In keeping with their responsibilities to the residents, drivers and commercial businesses using the 90,000 miles of roads under county responsibility, the County Road Association of Michigan this morning indicated that all 83 county road commissions and departments remain on the job.
“While I would say it’s definitely not ‘business as usual’ in our offices, the staff at county road agencies are an essential government service and we are committed to maintaining our transportation infrastructure in service to the public,” said Dave Pettersch, managing director of the Gladwin County Road Commission and president of the County Road Association of Michigan.
“Many road agencies are closing their doors to walk-in traffic – depending on how the office is set up. Yet our employees are on the job blading and maintaining the roads, working on drainage issues typical of spring, and communicating with the public while respecting the social distancing concept that will help prevent the spread of COVID-19,” Pettersch said.
Maintaining public contact without contact. Several road agencies contacted indicated they are taking steps to reduce person-to-person contact including:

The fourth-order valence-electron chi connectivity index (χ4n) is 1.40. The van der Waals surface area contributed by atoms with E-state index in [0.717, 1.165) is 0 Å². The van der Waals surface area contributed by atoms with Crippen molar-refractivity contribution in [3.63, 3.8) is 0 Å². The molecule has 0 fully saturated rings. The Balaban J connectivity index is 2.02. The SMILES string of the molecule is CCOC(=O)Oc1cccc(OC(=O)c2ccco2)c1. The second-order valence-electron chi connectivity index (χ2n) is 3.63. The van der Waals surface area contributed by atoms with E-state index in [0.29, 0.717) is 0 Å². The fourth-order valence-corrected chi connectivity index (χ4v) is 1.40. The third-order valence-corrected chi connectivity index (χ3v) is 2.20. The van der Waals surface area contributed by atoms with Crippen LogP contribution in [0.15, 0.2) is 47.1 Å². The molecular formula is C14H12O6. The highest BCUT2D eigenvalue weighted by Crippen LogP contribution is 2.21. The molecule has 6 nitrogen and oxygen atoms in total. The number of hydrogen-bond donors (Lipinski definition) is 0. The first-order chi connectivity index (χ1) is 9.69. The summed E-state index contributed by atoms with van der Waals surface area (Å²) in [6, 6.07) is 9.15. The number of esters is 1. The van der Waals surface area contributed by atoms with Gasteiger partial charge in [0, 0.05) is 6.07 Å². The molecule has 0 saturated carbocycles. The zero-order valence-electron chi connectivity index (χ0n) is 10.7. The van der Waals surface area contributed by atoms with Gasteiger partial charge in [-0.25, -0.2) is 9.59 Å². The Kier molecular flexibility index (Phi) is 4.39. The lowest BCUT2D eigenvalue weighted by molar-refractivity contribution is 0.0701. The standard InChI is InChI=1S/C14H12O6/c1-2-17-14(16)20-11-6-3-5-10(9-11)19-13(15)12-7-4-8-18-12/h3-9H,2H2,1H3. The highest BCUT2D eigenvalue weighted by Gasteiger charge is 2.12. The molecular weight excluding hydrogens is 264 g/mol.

Residents are urged to call ahead if they have business with the county road agency to determine the best way to achieve their goal.
Protecting, assisting employees. As with all businesses, county road agencies are currently considering some or all of the following options:
Evaluating seasonal weight restrictions to accommodate COVID-19 relief. At present, 59 counties still have seasonal weight restrictions (SWR), which are implemented each March to protect local roads from excess weight during the spring thaw when roads are most vulnerable. That said, individual road agencies are working to exempt motor carriers and drivers that need SWR relief so that they may provide direct assistance related to the COVID-19 outbreak. Direct assistance means transportation and other relief services provided by the motor carrier or its drivers to allow immediate restoration of essential services including medical care, food supplies and the like.
The 83 members of the County Road Association of Michigan represent the unified voice for a safe and efficient county transportation infrastructure system in Michigan, including appropriate stewardship of the public’s right-of-way in rural and urban Michigan. Collectively, Michigan’s county road agencies manage 75 percent of all roads in the state, including 90,000 miles of roads and 5,700 bridges. County road agencies also maintain the state’s highway system in 64 counties. Michigan has the nation’s fourth-largest local road system.